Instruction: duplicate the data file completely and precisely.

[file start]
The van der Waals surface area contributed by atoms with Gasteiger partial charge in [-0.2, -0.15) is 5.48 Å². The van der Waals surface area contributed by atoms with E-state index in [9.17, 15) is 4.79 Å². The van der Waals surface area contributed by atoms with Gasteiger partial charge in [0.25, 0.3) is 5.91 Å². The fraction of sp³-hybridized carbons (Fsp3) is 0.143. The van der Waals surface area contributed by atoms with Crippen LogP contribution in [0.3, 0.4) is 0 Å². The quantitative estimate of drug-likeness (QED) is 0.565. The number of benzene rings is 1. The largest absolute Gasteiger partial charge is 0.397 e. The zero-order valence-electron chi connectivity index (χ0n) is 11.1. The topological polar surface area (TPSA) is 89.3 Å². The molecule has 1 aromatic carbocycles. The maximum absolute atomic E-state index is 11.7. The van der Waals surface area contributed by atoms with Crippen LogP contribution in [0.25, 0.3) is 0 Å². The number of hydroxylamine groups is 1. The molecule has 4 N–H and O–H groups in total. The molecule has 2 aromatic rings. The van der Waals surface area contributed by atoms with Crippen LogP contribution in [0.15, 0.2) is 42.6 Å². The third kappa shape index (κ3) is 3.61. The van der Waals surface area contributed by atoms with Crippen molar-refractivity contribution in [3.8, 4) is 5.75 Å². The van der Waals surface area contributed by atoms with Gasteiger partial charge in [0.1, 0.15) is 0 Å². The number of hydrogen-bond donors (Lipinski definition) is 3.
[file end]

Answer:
The van der Waals surface area contributed by atoms with Gasteiger partial charge in [-0.2, -0.15) is 5.48 Å². The van der Waals surface area contributed by atoms with E-state index in [9.17, 15) is 4.79 Å². The van der Waals surface area contributed by atoms with Gasteiger partial charge in [0.25, 0.3) is 5.91 Å². The fraction of sp³-hybridized carbons (Fsp3) is 0.143. The van der Waals surface area contributed by atoms with Crippen LogP contribution in [0.3, 0.4) is 0 Å². The quantitative estimate of drug-likeness (QED) is 0.565. The number of benzene rings is 1. The largest absolute Gasteiger partial charge is 0.397 e. The zero-order valence-electron chi connectivity index (χ0n) is 11.1. The topological polar surface area (TPSA) is 89.3 Å². The molecule has 1 aromatic carbocycles. The maximum absolute atomic E-state index is 11.7. The van der Waals surface area contributed by atoms with Crippen LogP contribution in [0.25, 0.3) is 0 Å². The number of hydroxylamine groups is 1. The molecule has 4 N–H and O–H groups in total. The molecule has 2 aromatic rings. The van der Waals surface area contributed by atoms with Crippen LogP contribution in [0.15, 0.2) is 42.6 Å². The third kappa shape index (κ3) is 3.61. The van der Waals surface area contributed by atoms with Crippen molar-refractivity contribution in [3.8, 4) is 5.75 Å². The van der Waals surface area contributed by atoms with Gasteiger partial charge in [0.1, 0.15) is 0 Å². The number of hydrogen-bond donors (Lipinski definition) is 3.